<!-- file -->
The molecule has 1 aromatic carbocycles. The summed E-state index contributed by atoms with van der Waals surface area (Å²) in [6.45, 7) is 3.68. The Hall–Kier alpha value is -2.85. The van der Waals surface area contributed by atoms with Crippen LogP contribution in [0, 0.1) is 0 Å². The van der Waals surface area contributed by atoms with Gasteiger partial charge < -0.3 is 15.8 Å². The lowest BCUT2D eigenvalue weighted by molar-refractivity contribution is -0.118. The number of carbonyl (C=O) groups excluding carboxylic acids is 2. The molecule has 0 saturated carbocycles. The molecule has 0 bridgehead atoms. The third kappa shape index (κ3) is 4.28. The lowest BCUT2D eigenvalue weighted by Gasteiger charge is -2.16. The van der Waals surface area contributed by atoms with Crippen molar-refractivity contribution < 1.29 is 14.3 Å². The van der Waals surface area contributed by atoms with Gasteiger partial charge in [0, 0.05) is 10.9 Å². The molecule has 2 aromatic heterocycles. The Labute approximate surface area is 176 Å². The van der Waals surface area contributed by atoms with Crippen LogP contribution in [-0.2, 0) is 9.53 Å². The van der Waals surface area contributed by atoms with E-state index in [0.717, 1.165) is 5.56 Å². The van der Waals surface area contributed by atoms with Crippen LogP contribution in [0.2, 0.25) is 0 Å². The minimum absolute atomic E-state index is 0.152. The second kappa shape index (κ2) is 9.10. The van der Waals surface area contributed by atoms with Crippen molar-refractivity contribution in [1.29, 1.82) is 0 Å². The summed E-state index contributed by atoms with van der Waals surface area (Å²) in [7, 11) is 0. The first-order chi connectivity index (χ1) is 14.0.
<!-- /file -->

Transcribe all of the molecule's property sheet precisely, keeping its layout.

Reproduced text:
The molecule has 1 aromatic carbocycles. The summed E-state index contributed by atoms with van der Waals surface area (Å²) in [6.45, 7) is 3.68. The Hall–Kier alpha value is -2.85. The van der Waals surface area contributed by atoms with Crippen LogP contribution in [0, 0.1) is 0 Å². The van der Waals surface area contributed by atoms with Gasteiger partial charge < -0.3 is 15.8 Å². The lowest BCUT2D eigenvalue weighted by molar-refractivity contribution is -0.118. The number of carbonyl (C=O) groups excluding carboxylic acids is 2. The molecule has 0 saturated carbocycles. The molecule has 0 bridgehead atoms. The third kappa shape index (κ3) is 4.28. The lowest BCUT2D eigenvalue weighted by Gasteiger charge is -2.16. The van der Waals surface area contributed by atoms with Crippen molar-refractivity contribution < 1.29 is 14.3 Å². The van der Waals surface area contributed by atoms with Gasteiger partial charge in [0, 0.05) is 10.9 Å². The molecule has 2 aromatic heterocycles. The Labute approximate surface area is 176 Å². The van der Waals surface area contributed by atoms with Crippen LogP contribution in [-0.2, 0) is 9.53 Å². The van der Waals surface area contributed by atoms with E-state index in [0.717, 1.165) is 5.56 Å². The van der Waals surface area contributed by atoms with Crippen LogP contribution in [0.2, 0.25) is 0 Å². The minimum absolute atomic E-state index is 0.152. The second kappa shape index (κ2) is 9.10. The van der Waals surface area contributed by atoms with Crippen molar-refractivity contribution in [1.29, 1.82) is 0 Å². The summed E-state index contributed by atoms with van der Waals surface area (Å²) in [7, 11) is 0. The first-order chi connectivity index (χ1) is 14.0.